Internet & Tech

Metaversatile Jay

Mandopop icon blazes trail with popular NFTs


Jay Chou: now big in NFTs

All kinds of celebrities are getting into the business of non-fungible tokens, or NFTs – tokens that take the form of digital assets like cartoons (or pieces of art, as admirers prefer to describe them).

Professional footballers in England have gone crazy for high-profile NFTs like the Bored Ape Yacht Club (BAYC) brand, for instance, spending huge sums on the collection of 10,000 unique designs.

Rapper Eminem is another fan of the Bored Apes, acquiring one of the cartoon monkeys on New Year’s Eve for almost half a million dollars.

Other celebrities are creating NFTs themselves, like the actress Lindsay Lohan, who has released a canine-focused token she calls “fursona”. Hotel heiress and celeb Paris Hilton has done the same (she is said to be so enraptured by the world of blockchain at the moment that she called two of her dogs Crypto Hilton and Ether Reum).

NFTs have been gaining popularity in China as well, with Mandopop star Jay Chou grabbing headlines when Phanta Bears, a collection of 10,000 algorithmically-generated digital avatars – and a spin-off from Chou’s PHANTACi fashion brand – sold out in less than 40 minutes on New Year’s Day. Ezek, a blockchain entertainment platform, hosted the sale. Fans of the craze point out that the tokens are based on blockchain, which provides proof that there is only one owner of each design, making them “provably scarce”.

NFTs and the celebrity world are a match made in heaven, it seems. For a start, top-end tokens like the Bored Apes are already too expensive for most buyers. Celebrities have the financial means to trade them, however. They can also bring starpower (and pre-existing fanbases) to the launches of new tokens. In a sign of the enduring popularity of the 42 year-old singer, the 10,000 NFT pieces in the Jay Chou range were sold for a total of about Rmb62 million ($10 million), for instance. Each Phanta Bear was priced at 0.26 Ethereum (ETH), or nearly $1,000 in traditional cash.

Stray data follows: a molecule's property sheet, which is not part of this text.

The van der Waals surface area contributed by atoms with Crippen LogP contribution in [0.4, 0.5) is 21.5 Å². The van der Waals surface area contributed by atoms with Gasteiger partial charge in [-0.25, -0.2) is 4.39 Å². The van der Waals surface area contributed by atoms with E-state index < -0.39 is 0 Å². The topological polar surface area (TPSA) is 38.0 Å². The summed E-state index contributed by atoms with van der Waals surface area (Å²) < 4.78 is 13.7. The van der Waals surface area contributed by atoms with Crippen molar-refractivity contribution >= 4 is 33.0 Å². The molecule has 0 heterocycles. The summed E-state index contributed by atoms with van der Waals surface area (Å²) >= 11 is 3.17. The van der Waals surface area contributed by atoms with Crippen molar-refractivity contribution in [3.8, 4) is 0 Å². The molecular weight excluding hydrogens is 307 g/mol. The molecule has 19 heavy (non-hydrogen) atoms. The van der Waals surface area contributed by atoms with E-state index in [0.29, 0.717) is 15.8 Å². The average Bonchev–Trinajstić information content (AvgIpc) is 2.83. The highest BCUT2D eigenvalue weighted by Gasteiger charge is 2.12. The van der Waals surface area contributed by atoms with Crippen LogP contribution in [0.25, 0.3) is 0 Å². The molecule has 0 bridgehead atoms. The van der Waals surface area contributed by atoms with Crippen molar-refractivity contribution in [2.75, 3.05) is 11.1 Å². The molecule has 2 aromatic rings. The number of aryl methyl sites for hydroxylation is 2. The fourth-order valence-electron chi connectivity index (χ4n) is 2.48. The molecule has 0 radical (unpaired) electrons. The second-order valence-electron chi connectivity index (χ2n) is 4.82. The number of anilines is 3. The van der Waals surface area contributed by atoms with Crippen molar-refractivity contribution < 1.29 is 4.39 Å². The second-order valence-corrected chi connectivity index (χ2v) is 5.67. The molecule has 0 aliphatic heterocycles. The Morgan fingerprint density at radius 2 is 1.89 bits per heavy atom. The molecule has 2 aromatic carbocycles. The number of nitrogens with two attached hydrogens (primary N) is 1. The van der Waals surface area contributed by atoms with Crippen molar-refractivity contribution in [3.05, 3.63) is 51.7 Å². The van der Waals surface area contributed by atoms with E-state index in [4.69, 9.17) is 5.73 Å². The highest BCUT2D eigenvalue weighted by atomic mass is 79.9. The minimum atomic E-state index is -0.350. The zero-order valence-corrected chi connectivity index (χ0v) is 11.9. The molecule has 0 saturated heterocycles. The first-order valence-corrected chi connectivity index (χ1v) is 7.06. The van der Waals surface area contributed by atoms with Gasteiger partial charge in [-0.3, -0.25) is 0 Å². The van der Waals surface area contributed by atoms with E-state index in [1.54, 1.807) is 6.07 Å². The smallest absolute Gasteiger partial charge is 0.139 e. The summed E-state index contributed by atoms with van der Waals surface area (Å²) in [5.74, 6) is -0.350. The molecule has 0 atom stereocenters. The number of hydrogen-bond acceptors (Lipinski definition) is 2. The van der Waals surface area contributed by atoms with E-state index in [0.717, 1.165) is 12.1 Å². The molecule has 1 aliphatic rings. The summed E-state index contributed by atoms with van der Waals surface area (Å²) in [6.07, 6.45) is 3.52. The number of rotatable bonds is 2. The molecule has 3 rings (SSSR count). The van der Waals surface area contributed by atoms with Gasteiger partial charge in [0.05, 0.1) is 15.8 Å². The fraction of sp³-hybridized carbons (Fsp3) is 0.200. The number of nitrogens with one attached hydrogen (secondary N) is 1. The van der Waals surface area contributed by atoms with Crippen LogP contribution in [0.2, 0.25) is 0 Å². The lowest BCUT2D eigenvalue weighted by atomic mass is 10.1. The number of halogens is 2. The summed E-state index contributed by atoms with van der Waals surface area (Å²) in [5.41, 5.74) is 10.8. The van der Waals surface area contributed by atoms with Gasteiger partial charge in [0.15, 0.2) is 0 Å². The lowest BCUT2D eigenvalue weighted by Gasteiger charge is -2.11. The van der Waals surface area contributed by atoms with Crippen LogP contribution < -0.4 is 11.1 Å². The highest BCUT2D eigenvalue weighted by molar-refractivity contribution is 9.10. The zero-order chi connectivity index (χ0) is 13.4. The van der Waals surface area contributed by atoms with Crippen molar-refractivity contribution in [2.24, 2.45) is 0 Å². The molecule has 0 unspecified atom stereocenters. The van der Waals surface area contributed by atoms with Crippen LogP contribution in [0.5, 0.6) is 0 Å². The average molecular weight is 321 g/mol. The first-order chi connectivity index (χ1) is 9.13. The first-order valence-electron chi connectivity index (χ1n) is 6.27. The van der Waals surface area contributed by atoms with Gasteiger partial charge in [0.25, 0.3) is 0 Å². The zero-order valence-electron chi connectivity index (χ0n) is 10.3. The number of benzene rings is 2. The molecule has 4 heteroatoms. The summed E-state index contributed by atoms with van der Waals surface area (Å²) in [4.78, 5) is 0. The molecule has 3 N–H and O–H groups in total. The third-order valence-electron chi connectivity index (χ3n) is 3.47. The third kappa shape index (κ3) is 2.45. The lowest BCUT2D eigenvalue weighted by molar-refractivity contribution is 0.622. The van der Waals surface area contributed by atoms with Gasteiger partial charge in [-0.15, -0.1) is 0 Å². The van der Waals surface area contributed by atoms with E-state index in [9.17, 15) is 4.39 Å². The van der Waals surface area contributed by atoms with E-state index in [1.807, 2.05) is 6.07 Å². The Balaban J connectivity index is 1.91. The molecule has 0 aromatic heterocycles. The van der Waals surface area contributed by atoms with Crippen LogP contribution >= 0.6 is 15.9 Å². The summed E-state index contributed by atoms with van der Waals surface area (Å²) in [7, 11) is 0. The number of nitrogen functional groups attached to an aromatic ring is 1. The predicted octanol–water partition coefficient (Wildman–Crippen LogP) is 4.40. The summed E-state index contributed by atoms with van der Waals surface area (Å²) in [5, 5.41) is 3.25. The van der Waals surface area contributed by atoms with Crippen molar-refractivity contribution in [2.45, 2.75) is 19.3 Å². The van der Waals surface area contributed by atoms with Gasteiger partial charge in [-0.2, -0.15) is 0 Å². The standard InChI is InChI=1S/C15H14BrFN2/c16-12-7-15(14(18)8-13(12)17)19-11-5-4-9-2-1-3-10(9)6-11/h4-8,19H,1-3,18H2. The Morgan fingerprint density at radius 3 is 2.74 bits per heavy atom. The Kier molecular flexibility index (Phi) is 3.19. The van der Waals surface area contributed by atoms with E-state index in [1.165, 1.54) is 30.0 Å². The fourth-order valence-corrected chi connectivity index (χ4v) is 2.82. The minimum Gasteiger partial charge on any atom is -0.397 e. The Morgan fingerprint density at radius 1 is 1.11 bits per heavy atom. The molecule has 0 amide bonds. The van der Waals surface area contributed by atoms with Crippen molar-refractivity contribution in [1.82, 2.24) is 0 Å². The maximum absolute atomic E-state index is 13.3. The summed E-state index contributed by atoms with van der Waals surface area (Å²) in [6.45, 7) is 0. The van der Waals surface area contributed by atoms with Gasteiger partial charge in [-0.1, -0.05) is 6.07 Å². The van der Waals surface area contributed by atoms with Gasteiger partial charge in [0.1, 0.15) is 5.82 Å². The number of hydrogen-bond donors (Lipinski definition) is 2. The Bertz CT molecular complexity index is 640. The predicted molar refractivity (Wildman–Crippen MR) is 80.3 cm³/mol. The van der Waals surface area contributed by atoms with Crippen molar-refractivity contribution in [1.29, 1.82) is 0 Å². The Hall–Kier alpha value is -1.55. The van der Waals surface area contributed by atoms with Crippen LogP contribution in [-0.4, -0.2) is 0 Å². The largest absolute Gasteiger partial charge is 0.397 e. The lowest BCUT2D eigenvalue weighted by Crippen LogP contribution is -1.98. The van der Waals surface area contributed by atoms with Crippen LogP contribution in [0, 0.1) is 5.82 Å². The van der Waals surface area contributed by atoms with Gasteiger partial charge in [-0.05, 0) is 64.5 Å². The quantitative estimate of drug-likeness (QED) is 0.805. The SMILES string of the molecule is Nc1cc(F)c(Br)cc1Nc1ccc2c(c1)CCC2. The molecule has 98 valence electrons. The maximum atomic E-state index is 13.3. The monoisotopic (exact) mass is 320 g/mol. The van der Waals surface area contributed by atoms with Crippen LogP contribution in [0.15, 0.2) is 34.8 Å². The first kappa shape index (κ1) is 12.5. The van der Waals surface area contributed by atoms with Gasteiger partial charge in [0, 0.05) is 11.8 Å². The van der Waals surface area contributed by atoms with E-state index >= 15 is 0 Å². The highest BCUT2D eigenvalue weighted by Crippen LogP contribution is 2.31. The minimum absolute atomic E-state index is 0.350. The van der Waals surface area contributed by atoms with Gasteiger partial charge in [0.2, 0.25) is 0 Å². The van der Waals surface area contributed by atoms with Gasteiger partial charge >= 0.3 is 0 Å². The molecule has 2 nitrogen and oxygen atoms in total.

Some of the buyers then resold the avatars at higher prices on trading platform OpenSea. The most expensive one – Phanta Bear #9999 – soon changed hands for 20 ETH (around $77,000).

Similar to other NFT avatars, each Phanta Bear has unique features. “The Phanta Bear is a collection of digital collectibles generated by 10,000 algorithms, which can double as a membership card for the Ezek Club. Each Phantom Bear has a unique set of traits and unlocks different, unique access rights for its owner,” blockchain platform Ezek explained.

Chou’s record company JVR Music then issued a statement saying that the singer hadn’t participated directly in the planning or management of the NFT launch nor had he taken any profits from it. Nevertheless, commentators reckon that Chou hopes to sell virtual NFT clothing in future. There was speculation that he will host virtual concerts on Ezek’s metaverse platform as well.

For the most part, mainland Chinese consumers have been excluded from the NFT mania. That’s because trading in NFTs typically requires payment in virtual currencies, which are strictly controlled in China, because of concerns they will be exploited for speculation and capital flight.

Companies like Tencent and Bilibili have been testing the water on NFT issuance. But the difference is that the tokens serve only as collectibles. Once purchased, they cannot be resold, unlike international counterparts, which are traded on platforms such as OpenSea.

There are still warnings to traders that many NFTs won’t hold their value. “Related research on blockchain is still in the early stage and business models on NFTs are not perfect,” Chief Business Review advised. “Whether it is possible to make money buying and selling NFTs at high prices is hard to predict.”

“In the long run, the value of collectibles needs to be able to stand the test of time in order for its value to last. But celebrity posters and collectibles like baseball cards are all directly related to the popularity of the celebrities, just like these NFTs,” Yang Ga, an NFT curator, told TMT. “If these celebrity-backed NFTs do not have long-lasting aesthetic value, it means their prices can go up very fast and come down just as quickly.”

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